Being a Partner: What it means to me

Sally Jo pretends to stir a drink for a child in the hospital
| Sally Jo Bannow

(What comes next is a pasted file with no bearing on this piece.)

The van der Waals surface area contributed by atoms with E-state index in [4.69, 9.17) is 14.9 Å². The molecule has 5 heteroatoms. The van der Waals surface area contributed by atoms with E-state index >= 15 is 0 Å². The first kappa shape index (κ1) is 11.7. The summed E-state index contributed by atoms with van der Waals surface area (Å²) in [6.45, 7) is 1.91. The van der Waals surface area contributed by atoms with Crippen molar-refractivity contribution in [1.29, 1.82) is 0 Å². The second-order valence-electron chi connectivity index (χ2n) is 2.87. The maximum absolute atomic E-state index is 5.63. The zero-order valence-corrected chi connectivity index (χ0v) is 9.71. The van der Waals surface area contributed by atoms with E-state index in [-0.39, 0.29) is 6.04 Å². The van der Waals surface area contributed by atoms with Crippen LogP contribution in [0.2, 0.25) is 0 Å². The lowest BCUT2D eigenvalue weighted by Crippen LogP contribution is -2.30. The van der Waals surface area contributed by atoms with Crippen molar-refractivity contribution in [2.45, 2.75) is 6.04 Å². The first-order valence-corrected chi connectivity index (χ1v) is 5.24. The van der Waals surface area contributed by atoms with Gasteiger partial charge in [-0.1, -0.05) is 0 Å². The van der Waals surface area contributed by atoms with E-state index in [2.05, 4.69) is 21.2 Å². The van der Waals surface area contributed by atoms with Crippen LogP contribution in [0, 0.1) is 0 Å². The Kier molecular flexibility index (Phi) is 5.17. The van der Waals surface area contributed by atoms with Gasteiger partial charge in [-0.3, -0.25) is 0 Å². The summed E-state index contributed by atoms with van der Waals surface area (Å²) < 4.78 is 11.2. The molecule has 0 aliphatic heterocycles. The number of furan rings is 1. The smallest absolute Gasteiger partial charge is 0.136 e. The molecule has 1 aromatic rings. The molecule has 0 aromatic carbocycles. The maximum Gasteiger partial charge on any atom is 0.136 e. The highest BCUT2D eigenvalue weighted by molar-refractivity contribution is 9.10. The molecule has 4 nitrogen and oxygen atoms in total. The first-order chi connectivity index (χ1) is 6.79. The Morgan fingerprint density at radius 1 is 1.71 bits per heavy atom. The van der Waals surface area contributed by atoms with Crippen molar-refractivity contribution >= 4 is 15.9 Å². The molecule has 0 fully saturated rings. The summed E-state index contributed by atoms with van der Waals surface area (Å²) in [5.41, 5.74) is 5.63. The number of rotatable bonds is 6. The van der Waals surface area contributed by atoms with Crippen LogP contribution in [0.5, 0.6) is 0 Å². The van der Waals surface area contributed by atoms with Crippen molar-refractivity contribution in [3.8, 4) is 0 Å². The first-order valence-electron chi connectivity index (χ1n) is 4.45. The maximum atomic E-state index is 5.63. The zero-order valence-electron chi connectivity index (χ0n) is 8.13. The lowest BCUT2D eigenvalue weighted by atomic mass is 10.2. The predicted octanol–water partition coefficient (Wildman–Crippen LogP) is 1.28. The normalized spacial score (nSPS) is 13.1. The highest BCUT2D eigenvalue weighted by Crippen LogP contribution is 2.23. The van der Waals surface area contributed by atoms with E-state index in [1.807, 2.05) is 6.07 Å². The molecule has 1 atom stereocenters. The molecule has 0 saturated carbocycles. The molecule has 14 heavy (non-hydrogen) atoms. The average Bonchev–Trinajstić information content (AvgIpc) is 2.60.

This is my twelfth year as a member of Partners That Heal; twelve years made up of hundreds of thousands of moments spent with children and their families. Some of my favorite moments are the times we’ve walked into a room having been told that a child is depressed or has a flat affect due to a recent diagnosis, loss, or procedure and by the time we leave their room, they are smiling and laughing. Our main goal, however, is not necessarily to make them smile or laugh (though that happens most every time), it is to engage their imagination and remind them how to be a kid again. It takes a special skill to meet a child where they are and to, when needed, draw them out of their health crisis into the world of possibility through their imagination. Together, we create worlds that are adventurous, or silly, or the imagining of their dreams come to life. Whether it’s the Partners being silly, or the mention of something they love in an improvised story, song, or game, each child can feel seen, heard and valued. All of this is absolutely magical. It is an absolute joy to see our hard work and dedication in creating and refining activities paying off through the activation of a child’s imagination. There are many benefits and joys that we experience. As a parent myself, I particularly love getting to see the parents and family members in the room as they witness their child smiling for the first time in days, or sometimes weeks. To see your child being a child again after having to deal with such grown-up things as chemo, or a bone marrow transplant, or some other serious health crisis, is pure joy to behold. These shared moments, and so many others, are what make this service so precious and valuable, to the PTH team, and everyone we provide service for. And I am honored to work with the special, big-hearted, and talented professional actors that make up Partners That Heal.